zaterdag 15 december 2012

Feministische boektip van de week: "Changer de différence. Le féminin et la question philosophique" van Catherine Malabou

Vanaf vandaag zal ieder weekend een van de favoriete feministische boeken van een telkens variërende persoon voorgesteld worden. De wekelijkse blogpost zal bestaan uit een samenvatting, inleidende tekst of flaptekst van het boek in kwestie, en enkele links en/of fragmenten van boekbesprekingen.

Marc Van den Bossche, filosofieprofessor aan de Vrije Universiteit Brussel, en auteur van verschillende filosofische boeken (waarvan u hier een overzicht vindt), koos voor "Changer de différence. Le féminin et la question philosophique" van de Franse filosofe Catherine Malabou.  

Een fragment uit de inleidende tekst van de vertaalde versie van haar boek:
"There are two types of feminism today. Traditional feminism relies on the evidence of sexual difference, understood as the dualism of masculine and feminine. This feminism analyzes relations between the two sexes in terms of power and domination without ever questioning the presupposed dualism within the imperative of equality, parity, and reciprocity. Another, more recent, feminism, sometimes called ‘post-feminism,’ coming out of American gender studies and queer theory, challenges the binary division of the “genders.” There are any number of possible sexual identities and the man-woman dualism is but a cultural construction. Examination of this construction reveals that the heterosexual matrix is not a natural given but rather an ideological norm whose function is to regulate and control behavior and identity codes.

Until now the putting into question of sexual difference and the shift from one feminism to the other have never been considered from a philosophical point of view. The idea of “gender” has never been taken back to its ontological source. Queer theory has never been confronted with deconstruction. The two intellectual traditions, American and Continental thought, have never been compared with each other. This books seeks to engage this dialogue.

Starting from my own experience as a “woman philosopher,” I explore a new resistance by woman to the constant violence – theoretical and political – to which she is subjected all over the world every day. Beyond the dispute over “essentialism” and “anti-essentialism” (is there, or is there not, a “specificity” or “essence” of woman?) which has raged for years in post-feminism and which most of the time unleashes a pointless terrorism in what should be a debate, I seek recognition for a certain feminine space that seems impossible, yet is also very dangerous to try to deny. It may be that woman is only defined negatively with respect to the violence that is done to her and the attacks on her essence, but this negative definition nonetheless constitutes the resistant stock that distinguished the feminine from all the other types of fragility, from overexposure to exploitation and brutality.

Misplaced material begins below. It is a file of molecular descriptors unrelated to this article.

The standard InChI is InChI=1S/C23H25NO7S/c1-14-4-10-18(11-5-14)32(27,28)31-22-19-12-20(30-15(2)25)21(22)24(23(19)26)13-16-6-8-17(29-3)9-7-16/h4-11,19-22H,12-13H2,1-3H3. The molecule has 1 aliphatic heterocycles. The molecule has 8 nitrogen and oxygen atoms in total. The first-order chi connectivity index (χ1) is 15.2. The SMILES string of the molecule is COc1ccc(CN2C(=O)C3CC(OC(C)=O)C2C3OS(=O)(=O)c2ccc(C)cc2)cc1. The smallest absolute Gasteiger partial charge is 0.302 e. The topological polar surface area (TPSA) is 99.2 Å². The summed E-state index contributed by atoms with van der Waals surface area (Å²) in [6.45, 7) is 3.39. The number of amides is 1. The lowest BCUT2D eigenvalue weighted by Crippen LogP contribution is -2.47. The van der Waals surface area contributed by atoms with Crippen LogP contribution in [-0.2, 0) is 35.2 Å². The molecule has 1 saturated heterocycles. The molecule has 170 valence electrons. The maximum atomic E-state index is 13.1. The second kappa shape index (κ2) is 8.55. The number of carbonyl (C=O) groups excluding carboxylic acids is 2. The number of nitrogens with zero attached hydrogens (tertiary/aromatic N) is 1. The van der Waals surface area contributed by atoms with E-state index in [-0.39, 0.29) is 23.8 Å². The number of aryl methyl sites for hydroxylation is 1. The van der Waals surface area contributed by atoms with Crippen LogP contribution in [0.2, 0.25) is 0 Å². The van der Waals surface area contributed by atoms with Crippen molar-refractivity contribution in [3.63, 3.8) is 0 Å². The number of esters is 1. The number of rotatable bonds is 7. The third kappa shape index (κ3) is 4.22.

Of course, more than sexual difference itself, it is important to emphasize the differences that exist between women. I recognize that it is both abusive and unproductive to attempt to impose a single model on all the diverse political and social situations associated with the term “feminine”. This is why I start from a concrete situation, my own, as a “women philosopher,” a French “woman philosopher.” Here, in four interrelated texts, I explore the “meaning of the feminine” as well as the impossibility for woman to accede to philosophy without being immediately eclipsed as a subject."

"Changing Difference revisits feminist and philosophical debates on essentialism: the question of whether there are properties common to all women which may suggest they belong together as a group. The answer to which holds profound implications for women acting together as a political force. Alison Stone reviews the book and finds that somewhat frustratingly the there is little reference to the very extensive feminist literature on essentialism. Even so, the author’s own concept of ‘plasticity’ has considerable potential to advance our thinking about gender."
Voor de boekbespreking van Alison Stone, klik hier.

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